Tag Archives: financial readiness

In it to Win it: Basic Training for Your Finances

Money-coin-stack300pxThe Department of Veterans Affairs reports service members are twice as likely to have credit card balances of $10,000, or more, than civilians. The typical recruit is a young adult without much experience in managing money. It’s never too late to make changes, but it requires a new mindset.

Taking control of your finances is like the paradigm shift marking the first day of basic training. Using a similar “in it to win it” approach to financial choices means a more stable future.

Avoid Scams and Pitfalls
Payday loans and other short-term, high-interest lending offer a quick fix, but experts say it’s the worst decision you can make. Average interest rates on a two-week loan are 391 to 521 percent, according to the Center for Responsible Lending. Car title loans, which use your vehicle as collateral, also charge interest rates in the triple digits; plus, you could find yourself without a car if you don’t repay in full. Instead, hit the reset button:

  • Create a practical action plan cut back on expenses, pay down high-interest debt and build an emergency savings fund.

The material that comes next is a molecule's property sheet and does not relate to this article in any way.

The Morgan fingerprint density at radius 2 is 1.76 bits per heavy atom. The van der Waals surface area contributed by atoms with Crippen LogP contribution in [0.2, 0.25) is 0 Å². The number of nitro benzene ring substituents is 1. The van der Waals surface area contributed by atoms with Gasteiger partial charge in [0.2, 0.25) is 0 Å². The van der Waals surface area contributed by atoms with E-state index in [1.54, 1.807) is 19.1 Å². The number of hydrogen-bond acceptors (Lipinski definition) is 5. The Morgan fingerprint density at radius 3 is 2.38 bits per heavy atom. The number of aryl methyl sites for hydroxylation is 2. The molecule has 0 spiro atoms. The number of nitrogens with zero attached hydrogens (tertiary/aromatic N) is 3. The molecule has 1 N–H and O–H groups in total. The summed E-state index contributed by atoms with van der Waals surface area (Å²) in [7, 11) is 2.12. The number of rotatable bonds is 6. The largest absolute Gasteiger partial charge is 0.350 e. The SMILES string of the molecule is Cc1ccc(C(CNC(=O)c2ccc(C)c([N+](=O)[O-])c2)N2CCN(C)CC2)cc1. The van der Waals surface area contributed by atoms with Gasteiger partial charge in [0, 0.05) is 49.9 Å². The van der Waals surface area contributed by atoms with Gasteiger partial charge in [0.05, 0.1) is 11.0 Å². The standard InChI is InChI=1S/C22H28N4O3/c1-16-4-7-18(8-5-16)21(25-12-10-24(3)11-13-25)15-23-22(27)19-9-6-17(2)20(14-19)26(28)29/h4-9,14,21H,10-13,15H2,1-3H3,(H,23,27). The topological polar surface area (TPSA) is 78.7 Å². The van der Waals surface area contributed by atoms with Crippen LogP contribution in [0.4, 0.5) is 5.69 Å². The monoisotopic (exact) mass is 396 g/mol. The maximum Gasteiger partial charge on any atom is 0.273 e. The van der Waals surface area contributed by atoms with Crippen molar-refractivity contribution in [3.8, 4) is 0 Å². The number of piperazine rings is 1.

• Take advantage of the Thrift Savings Plan, or use your bank’s automatic debiting feature to set aside a portion of your paycheck.
  • Consider US Savings Bonds. Always shop around for the best bank rates.

Save Money Every Day
Nickels and dimes add up to dollars. A recent survey shows military families are cooking instead of eating out (58%), clipping and clicking coupons (43%), buying fewer clothes (49%), and bringing a packed lunch to work (49%). Think of saving as a game and build it into your everyday life.

  • Good planning starts with a budget. Know what is coming in and going out. There are many good apps out there to help.
  • Opt for paying cash instead of debit cards or credit cards.
  • Create a cash envelope system – literally putting cash in envelopes marked Groceries, Shopping, Utilities, etc. – to make sure spending stays in check.

Plan for the Future
Do you want to send your children to college? Buy a house? That requires planning. Don’t live for the moment; think ahead to the 20-year mark. What will you do and how will you pay for it?

  • Consult a professional. Every installation has a designated Personal Financial Manager available to help you, at no charge. If you want to take it to the next level, hire a certified financial planner.